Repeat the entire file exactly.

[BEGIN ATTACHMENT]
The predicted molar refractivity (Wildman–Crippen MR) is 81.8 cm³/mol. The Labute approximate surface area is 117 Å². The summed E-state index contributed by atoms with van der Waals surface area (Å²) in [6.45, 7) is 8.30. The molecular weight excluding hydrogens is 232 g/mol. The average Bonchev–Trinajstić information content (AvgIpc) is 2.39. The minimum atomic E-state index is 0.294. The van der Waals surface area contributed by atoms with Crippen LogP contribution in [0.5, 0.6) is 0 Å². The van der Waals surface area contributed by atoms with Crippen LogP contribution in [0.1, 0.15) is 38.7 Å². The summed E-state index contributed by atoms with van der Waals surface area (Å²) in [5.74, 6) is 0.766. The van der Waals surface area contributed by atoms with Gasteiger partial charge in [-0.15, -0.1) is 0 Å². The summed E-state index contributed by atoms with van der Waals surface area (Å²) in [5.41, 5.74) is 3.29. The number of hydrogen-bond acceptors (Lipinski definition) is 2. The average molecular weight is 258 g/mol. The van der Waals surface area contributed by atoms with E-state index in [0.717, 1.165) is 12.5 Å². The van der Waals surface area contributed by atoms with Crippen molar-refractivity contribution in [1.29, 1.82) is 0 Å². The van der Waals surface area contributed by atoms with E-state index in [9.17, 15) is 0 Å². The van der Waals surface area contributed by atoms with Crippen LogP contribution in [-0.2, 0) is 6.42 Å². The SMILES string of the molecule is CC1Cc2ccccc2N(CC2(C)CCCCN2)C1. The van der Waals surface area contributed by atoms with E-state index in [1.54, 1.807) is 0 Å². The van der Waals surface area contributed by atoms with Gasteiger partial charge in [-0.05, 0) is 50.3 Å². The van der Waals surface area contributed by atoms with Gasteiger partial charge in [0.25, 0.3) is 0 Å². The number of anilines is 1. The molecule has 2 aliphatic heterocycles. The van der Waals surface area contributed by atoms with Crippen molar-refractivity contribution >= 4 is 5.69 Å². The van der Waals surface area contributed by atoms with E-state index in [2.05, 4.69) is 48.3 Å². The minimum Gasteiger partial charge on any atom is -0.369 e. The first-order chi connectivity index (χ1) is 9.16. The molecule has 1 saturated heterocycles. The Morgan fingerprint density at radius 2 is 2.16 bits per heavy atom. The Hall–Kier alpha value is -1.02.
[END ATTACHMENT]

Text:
The predicted molar refractivity (Wildman–Crippen MR) is 81.8 cm³/mol. The Labute approximate surface area is 117 Å². The summed E-state index contributed by atoms with van der Waals surface area (Å²) in [6.45, 7) is 8.30. The molecular weight excluding hydrogens is 232 g/mol. The average Bonchev–Trinajstić information content (AvgIpc) is 2.39. The minimum atomic E-state index is 0.294. The van der Waals surface area contributed by atoms with Crippen LogP contribution in [0.5, 0.6) is 0 Å². The van der Waals surface area contributed by atoms with Crippen LogP contribution in [0.1, 0.15) is 38.7 Å². The summed E-state index contributed by atoms with van der Waals surface area (Å²) in [5.74, 6) is 0.766. The van der Waals surface area contributed by atoms with Gasteiger partial charge in [-0.15, -0.1) is 0 Å². The summed E-state index contributed by atoms with van der Waals surface area (Å²) in [5.41, 5.74) is 3.29. The number of hydrogen-bond acceptors (Lipinski definition) is 2. The average molecular weight is 258 g/mol. The van der Waals surface area contributed by atoms with E-state index in [0.717, 1.165) is 12.5 Å². The van der Waals surface area contributed by atoms with Crippen molar-refractivity contribution in [1.29, 1.82) is 0 Å². The van der Waals surface area contributed by atoms with E-state index in [9.17, 15) is 0 Å². The van der Waals surface area contributed by atoms with Crippen LogP contribution in [-0.2, 0) is 6.42 Å². The SMILES string of the molecule is CC1Cc2ccccc2N(CC2(C)CCCCN2)C1. The van der Waals surface area contributed by atoms with E-state index in [1.54, 1.807) is 0 Å². The van der Waals surface area contributed by atoms with Gasteiger partial charge in [-0.05, 0) is 50.3 Å². The van der Waals surface area contributed by atoms with Gasteiger partial charge in [0.25, 0.3) is 0 Å². The number of anilines is 1. The molecule has 2 aliphatic heterocycles. The van der Waals surface area contributed by atoms with Crippen molar-refractivity contribution >= 4 is 5.69 Å². The van der Waals surface area contributed by atoms with E-state index in [2.05, 4.69) is 48.3 Å². The minimum Gasteiger partial charge on any atom is -0.369 e. The first-order chi connectivity index (χ1) is 9.16. The molecule has 1 saturated heterocycles. The Morgan fingerprint density at radius 2 is 2.16 bits per heavy atom. The Hall–Kier alpha value is -1.02.